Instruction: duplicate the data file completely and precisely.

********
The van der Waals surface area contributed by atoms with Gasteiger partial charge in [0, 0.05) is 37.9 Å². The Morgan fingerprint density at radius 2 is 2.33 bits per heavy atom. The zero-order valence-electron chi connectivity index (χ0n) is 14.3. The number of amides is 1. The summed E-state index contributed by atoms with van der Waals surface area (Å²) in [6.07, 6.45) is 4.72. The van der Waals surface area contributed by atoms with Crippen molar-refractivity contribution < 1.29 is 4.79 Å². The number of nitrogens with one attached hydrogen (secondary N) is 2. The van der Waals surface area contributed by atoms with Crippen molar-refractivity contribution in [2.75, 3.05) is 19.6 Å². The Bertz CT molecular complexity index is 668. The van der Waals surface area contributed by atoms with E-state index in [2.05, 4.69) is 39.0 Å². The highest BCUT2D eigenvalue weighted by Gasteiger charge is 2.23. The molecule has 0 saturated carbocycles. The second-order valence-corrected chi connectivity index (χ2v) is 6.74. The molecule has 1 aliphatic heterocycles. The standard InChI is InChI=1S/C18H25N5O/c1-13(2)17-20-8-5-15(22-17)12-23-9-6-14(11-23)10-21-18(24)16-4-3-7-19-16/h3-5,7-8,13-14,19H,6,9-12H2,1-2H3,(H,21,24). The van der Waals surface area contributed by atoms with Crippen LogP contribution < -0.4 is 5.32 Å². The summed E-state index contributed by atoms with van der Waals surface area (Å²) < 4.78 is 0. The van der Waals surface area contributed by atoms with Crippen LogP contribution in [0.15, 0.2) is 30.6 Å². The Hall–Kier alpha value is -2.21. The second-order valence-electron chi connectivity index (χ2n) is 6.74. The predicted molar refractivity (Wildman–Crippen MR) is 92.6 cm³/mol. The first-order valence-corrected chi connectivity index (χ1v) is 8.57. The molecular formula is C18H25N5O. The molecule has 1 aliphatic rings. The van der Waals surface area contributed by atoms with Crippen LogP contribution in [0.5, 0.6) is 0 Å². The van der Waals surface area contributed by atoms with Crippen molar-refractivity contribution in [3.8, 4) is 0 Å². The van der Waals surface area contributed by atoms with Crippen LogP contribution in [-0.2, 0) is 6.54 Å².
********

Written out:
The van der Waals surface area contributed by atoms with Gasteiger partial charge in [0, 0.05) is 37.9 Å². The Morgan fingerprint density at radius 2 is 2.33 bits per heavy atom. The zero-order valence-electron chi connectivity index (χ0n) is 14.3. The number of amides is 1. The summed E-state index contributed by atoms with van der Waals surface area (Å²) in [6.07, 6.45) is 4.72. The van der Waals surface area contributed by atoms with Crippen molar-refractivity contribution < 1.29 is 4.79 Å². The number of nitrogens with one attached hydrogen (secondary N) is 2. The van der Waals surface area contributed by atoms with Crippen molar-refractivity contribution in [2.75, 3.05) is 19.6 Å². The Bertz CT molecular complexity index is 668. The van der Waals surface area contributed by atoms with E-state index in [2.05, 4.69) is 39.0 Å². The highest BCUT2D eigenvalue weighted by Gasteiger charge is 2.23. The molecule has 0 saturated carbocycles. The second-order valence-corrected chi connectivity index (χ2v) is 6.74. The molecule has 1 aliphatic heterocycles. The standard InChI is InChI=1S/C18H25N5O/c1-13(2)17-20-8-5-15(22-17)12-23-9-6-14(11-23)10-21-18(24)16-4-3-7-19-16/h3-5,7-8,13-14,19H,6,9-12H2,1-2H3,(H,21,24). The van der Waals surface area contributed by atoms with Crippen LogP contribution < -0.4 is 5.32 Å². The summed E-state index contributed by atoms with van der Waals surface area (Å²) < 4.78 is 0. The van der Waals surface area contributed by atoms with Crippen LogP contribution in [0.15, 0.2) is 30.6 Å². The Hall–Kier alpha value is -2.21. The second-order valence-electron chi connectivity index (χ2n) is 6.74. The predicted molar refractivity (Wildman–Crippen MR) is 92.6 cm³/mol. The first-order valence-corrected chi connectivity index (χ1v) is 8.57. The molecular formula is C18H25N5O. The molecule has 1 aliphatic rings. The van der Waals surface area contributed by atoms with Crippen LogP contribution in [0.5, 0.6) is 0 Å². The van der Waals surface area contributed by atoms with Crippen molar-refractivity contribution in [3.8, 4) is 0 Å². The van der Waals surface area contributed by atoms with Crippen LogP contribution in [-0.2, 0) is 6.54 Å².